Raymond E. Kriegbaum, As Conservator of the Estate of Robertkriegbaum; Walter Sendziak, As Conservator of the Estate Ofleo Faulkner, on Behalf of Themselves and All Otherssimilarly Situated, Plaintiffs-appellees, v. Steven E. Katz, M.d., and Richard Surles, M.d., Commissionerof New York State Office of Mental Health,defendants-appellants, 909 F.2d 70 (2d Cir. 1990)Annotate this Case
Peter H. Schiff, Deputy Sol. Gen., Nancy A. Spiegel, Richard J. Dorsey, Asst. Attys. Gen. (Robert Abrams, Atty. Gen., Albany, N.Y.), for defendants-appellants.
David Gerald Jay, Buffalo, N.Y., for plaintiffs-appellees.
Before CARDAMONE and WINTER, Circuit Judges, and KEENAN, District Judge.*
KEENAN, District Judge:
This appeal of a federal question case requires us to decide what measures New York State may employ to secure the use of an individual's social security benefits to defray the cost of the individual's institutional care after commitment pursuant to a finding that the individual was not guilty of charged crimes because of mental illness. The issues arise on defendants' appeal from the April 28, 1989, order of the District Court for the Western District of New York (Elfvin, J.), granting summary judgment in plaintiffs' favor enjoining defendants from taking any steps to reach plaintiffs' social security benefits to satisfy the costs of their institutionalization. Defendants also appeal from a supplemental judgment, entered August 9, 1989, to the extent it reaffirmed the April 28 judgment and granted plaintiffs-appellees leave to apply for an award of attorney's fees and costs. For the reasons developed below, we affirm in part and reverse in part.
The facts are undisputed. Plaintiffs' wards Robert Kriegbaum and Leo Faulkner were involuntarily committed in 1976 and 1980, respectively, to the custody of the Commissioner of the New York State Office of Mental Health ("OMH") after being found "not responsible by reason of mental disease or defect" for crimes charged in Supreme Court, Erie County. N.Y.Crim.Proc. Law Sec. 330.20 (McKinney 1983 and Supp.1990). Pursuant to Article 77 of the New York Mental Hygiene Law (McKinney 1988), each of the wards has a conservator who manages the ward's affairs. Robert Kriegbaum's brother, Raymond, serves as his conservator and Walter Sendziak, an attorney, is Leo Faulkner's conservator.
Robert Kriegbaum and Leo Faulkner each receive monthly social security disability payments, which are administered by their respective wards as representative payees. By 1988, Robert Kriegbaum, who has received monthly payments since 1968, had amassed $48,776.33 from disability payments and interest on savings and certificates of deposit. Raymond Kriegbaum maintains that since 1980, he has "spent many thousands of dollars of [Robert's] funds ... on his behalf for such items as clothing, life insurance, snacks, cigarettes, presents for the family for Christmas, Easter, birthday gifts for our mother," and various other expenses not discharged by the state. (Tr. 77).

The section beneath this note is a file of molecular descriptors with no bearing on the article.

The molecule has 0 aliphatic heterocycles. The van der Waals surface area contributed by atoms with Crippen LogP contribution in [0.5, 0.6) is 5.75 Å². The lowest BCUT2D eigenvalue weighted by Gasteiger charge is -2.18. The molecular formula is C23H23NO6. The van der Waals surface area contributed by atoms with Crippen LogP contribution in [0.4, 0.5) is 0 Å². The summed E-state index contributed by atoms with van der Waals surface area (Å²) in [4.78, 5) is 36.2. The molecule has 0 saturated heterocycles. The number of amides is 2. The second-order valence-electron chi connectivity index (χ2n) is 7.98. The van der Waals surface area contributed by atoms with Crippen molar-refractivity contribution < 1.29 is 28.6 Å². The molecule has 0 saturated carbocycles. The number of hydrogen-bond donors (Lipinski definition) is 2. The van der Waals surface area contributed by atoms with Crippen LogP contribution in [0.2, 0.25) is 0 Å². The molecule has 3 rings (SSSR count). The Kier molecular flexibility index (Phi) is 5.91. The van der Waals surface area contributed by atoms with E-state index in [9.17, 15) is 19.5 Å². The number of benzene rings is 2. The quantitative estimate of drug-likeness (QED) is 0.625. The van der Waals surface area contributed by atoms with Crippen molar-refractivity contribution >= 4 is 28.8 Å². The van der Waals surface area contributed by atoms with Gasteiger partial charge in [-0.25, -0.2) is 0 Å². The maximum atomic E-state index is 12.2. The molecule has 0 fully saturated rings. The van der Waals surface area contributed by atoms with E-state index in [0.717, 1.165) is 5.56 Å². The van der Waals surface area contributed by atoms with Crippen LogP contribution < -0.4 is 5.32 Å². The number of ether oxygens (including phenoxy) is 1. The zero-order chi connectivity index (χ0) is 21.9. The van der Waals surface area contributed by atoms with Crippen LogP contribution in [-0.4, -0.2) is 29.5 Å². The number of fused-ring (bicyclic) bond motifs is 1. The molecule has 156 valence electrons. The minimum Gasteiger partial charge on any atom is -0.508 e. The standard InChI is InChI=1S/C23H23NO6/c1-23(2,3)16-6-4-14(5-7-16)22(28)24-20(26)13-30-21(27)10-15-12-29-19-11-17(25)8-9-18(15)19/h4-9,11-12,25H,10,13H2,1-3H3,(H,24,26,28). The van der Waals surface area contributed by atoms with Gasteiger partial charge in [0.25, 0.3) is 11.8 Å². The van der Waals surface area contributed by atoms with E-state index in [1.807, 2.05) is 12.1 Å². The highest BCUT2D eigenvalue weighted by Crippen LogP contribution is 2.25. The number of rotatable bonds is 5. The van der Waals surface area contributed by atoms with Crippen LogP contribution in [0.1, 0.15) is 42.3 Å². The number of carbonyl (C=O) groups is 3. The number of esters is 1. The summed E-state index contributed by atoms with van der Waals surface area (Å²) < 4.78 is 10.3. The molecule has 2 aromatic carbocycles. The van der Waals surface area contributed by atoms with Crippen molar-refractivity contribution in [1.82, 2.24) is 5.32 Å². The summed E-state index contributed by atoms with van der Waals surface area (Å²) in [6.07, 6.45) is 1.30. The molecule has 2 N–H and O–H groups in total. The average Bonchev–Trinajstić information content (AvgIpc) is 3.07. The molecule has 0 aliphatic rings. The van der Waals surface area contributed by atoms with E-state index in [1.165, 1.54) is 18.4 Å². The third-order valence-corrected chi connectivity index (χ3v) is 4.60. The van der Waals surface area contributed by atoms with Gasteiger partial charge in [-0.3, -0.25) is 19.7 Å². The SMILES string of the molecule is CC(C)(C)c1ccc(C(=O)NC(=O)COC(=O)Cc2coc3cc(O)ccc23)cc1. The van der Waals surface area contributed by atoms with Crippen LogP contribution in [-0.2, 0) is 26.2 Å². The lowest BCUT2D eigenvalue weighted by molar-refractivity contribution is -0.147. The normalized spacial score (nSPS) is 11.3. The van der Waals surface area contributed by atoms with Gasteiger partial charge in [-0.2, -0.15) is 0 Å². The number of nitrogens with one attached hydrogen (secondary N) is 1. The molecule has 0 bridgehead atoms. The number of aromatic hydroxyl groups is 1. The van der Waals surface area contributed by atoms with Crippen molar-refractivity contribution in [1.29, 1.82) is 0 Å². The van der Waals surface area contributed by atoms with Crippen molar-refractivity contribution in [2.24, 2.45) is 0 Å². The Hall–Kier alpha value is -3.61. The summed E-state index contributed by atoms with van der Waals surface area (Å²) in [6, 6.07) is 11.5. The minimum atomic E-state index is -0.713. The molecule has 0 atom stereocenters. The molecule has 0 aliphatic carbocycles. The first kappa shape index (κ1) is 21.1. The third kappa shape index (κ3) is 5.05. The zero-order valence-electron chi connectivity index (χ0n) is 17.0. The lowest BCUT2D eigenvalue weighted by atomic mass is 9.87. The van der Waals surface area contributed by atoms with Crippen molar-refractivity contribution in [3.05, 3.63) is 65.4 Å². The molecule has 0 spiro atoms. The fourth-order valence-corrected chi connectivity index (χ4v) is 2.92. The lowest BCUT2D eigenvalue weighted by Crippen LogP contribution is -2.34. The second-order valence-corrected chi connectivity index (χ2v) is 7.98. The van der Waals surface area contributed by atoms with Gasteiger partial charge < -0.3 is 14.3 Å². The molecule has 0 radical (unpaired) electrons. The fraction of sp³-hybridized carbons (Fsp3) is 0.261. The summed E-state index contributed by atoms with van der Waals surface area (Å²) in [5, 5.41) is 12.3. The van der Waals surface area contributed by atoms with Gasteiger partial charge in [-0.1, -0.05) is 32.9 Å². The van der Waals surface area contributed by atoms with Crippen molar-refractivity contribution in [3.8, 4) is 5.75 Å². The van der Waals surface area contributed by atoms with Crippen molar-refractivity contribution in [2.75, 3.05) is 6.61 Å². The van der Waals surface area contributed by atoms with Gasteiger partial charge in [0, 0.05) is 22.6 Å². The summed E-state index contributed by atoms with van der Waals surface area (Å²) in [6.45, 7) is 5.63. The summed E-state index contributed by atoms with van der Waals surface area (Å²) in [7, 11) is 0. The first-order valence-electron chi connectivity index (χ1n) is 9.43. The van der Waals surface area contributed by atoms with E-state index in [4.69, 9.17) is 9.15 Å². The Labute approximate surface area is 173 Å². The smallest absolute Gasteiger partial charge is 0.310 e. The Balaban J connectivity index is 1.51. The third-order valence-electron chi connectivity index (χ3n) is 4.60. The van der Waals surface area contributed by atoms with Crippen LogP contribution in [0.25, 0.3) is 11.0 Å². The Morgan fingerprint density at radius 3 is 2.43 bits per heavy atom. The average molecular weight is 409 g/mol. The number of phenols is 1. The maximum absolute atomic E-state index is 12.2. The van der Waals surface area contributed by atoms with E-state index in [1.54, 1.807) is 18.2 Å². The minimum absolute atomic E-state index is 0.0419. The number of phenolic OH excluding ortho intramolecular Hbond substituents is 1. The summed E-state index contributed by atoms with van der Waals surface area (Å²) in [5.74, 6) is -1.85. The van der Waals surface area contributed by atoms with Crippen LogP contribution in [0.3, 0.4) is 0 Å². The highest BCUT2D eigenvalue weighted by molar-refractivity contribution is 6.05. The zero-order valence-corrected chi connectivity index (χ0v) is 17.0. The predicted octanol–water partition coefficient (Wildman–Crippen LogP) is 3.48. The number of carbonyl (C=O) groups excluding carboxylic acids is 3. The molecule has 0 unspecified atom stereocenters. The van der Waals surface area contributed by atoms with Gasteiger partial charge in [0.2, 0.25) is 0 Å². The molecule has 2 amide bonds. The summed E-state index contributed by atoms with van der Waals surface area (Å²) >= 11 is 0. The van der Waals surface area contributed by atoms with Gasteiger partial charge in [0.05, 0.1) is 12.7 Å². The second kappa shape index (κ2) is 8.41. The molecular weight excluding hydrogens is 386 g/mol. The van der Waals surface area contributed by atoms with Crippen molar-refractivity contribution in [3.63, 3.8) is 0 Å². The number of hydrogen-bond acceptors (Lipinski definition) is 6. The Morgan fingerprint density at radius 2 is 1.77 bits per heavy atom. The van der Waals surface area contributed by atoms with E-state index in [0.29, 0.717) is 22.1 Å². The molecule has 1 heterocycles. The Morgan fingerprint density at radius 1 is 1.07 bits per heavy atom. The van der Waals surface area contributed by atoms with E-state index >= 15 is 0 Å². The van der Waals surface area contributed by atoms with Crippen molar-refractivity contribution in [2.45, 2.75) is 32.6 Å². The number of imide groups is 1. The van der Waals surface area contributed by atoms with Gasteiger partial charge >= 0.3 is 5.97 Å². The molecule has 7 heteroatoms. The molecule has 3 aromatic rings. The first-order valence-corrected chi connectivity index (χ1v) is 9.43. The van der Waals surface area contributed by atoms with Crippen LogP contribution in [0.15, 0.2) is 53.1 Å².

Although it is unclear precisely how much money Leo Faulkner has accumulated from social security payments, Sendziak reported that in 1986, $18,114.86 was available in Faulkner's disability payments account. Like Raymond Kriegbaum, Sendziak readily acknowledges that he applies an appreciable amount of his ward's disability payments to a "luxury fund," which provides Leo Faulkner with money "for clothing and other necessaries of life." (Tr. 85-86). Appellees urge that these expenditures are important because they lend a semblance of normal life to committed individuals.
Prior to 1985, New York State exempted all patients held pursuant to a criminal court order from paying the costs of their care in State mental health facilities. In 1985, however, the New York legislature amended Sec. 43.03(c) of the Mental Hygiene Law to require those committed under N.Y.Crim.Proc. Law Sec. 330.20(7) ("insanity acquitees") to pay the costs of their institutional care.1
Relying on this amendment to Sec. 43.03, the OMH sent Raymond Kriegbaum and Walter Sendziak notices of charges for the institutional care of their conservatees since August 2, 1985 (the effective date of the amendment). The Kriegbaum invoice sought payment of $22,529.44 for services rendered through December 31, 1985. The OMH billed Sendziak $29,853.94 for the expenses of care incurred through September 23, 1987. (Tr. 88-89). Both conservators refused to pay. Other than repeated billings, the OMH has taken no additional action with respect to the Kriegbaum invoice. As to Sendziak, however, the New York State Attorney General's Office commenced a special proceeding in New York State Supreme Court, Erie County, to secure payment for OMH's services through Faulkner's social security benefits and to discharge Sendziak as Faulkner's conservator. That proceeding has been stayed pending resolution of this action.
In April 1988, appellees filed their amended complaint seeking injunctive relief and attorney's fees. The amended complaint alleged under 42 U.S.C. § 1983 (1982) that Mental Hyg. Law Sec. 43.03(c) deprived appellees of their property without due process of law in violation of the fourteenth amendment. Appellees also urged that Sec. 43.03(c) ran afoul of the Supremacy Clause,2 since it conflicted with Sec. 207 of the Social Security Act, 42 U.S.C. § 407(a) (1982 and Supp. V, 1987).